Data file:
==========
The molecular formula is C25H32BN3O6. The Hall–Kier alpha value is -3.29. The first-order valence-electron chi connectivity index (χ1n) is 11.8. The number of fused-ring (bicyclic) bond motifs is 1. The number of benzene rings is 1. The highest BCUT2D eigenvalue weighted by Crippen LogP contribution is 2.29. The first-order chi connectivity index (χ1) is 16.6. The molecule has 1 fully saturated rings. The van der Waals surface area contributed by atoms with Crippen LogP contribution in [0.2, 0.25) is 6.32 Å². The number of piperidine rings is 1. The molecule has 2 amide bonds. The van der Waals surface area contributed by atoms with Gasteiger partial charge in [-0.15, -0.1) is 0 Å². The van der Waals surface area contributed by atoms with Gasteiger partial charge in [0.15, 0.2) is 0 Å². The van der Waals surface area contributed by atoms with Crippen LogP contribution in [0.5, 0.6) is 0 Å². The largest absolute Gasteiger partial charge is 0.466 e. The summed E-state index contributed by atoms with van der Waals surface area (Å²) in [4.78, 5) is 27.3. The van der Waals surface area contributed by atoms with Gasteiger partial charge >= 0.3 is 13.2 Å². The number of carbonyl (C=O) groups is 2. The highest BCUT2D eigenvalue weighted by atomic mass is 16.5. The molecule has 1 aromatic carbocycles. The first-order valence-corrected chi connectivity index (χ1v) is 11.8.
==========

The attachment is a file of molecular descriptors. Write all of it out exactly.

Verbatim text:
The molecular formula is C25H32BN3O6. The Hall–Kier alpha value is -3.29. The first-order valence-electron chi connectivity index (χ1n) is 11.8. The number of fused-ring (bicyclic) bond motifs is 1. The number of benzene rings is 1. The highest BCUT2D eigenvalue weighted by Crippen LogP contribution is 2.29. The first-order chi connectivity index (χ1) is 16.6. The molecule has 1 fully saturated rings. The van der Waals surface area contributed by atoms with Crippen LogP contribution in [0.2, 0.25) is 6.32 Å². The number of piperidine rings is 1. The molecule has 2 amide bonds. The van der Waals surface area contributed by atoms with Gasteiger partial charge in [-0.15, -0.1) is 0 Å². The van der Waals surface area contributed by atoms with Gasteiger partial charge in [0.15, 0.2) is 0 Å². The van der Waals surface area contributed by atoms with Crippen LogP contribution in [0.5, 0.6) is 0 Å². The largest absolute Gasteiger partial charge is 0.466 e. The summed E-state index contributed by atoms with van der Waals surface area (Å²) in [4.78, 5) is 27.3. The van der Waals surface area contributed by atoms with Gasteiger partial charge >= 0.3 is 13.2 Å². The number of carbonyl (C=O) groups is 2. The highest BCUT2D eigenvalue weighted by atomic mass is 16.5. The molecule has 1 aromatic carbocycles. The first-order valence-corrected chi connectivity index (χ1v) is 11.8.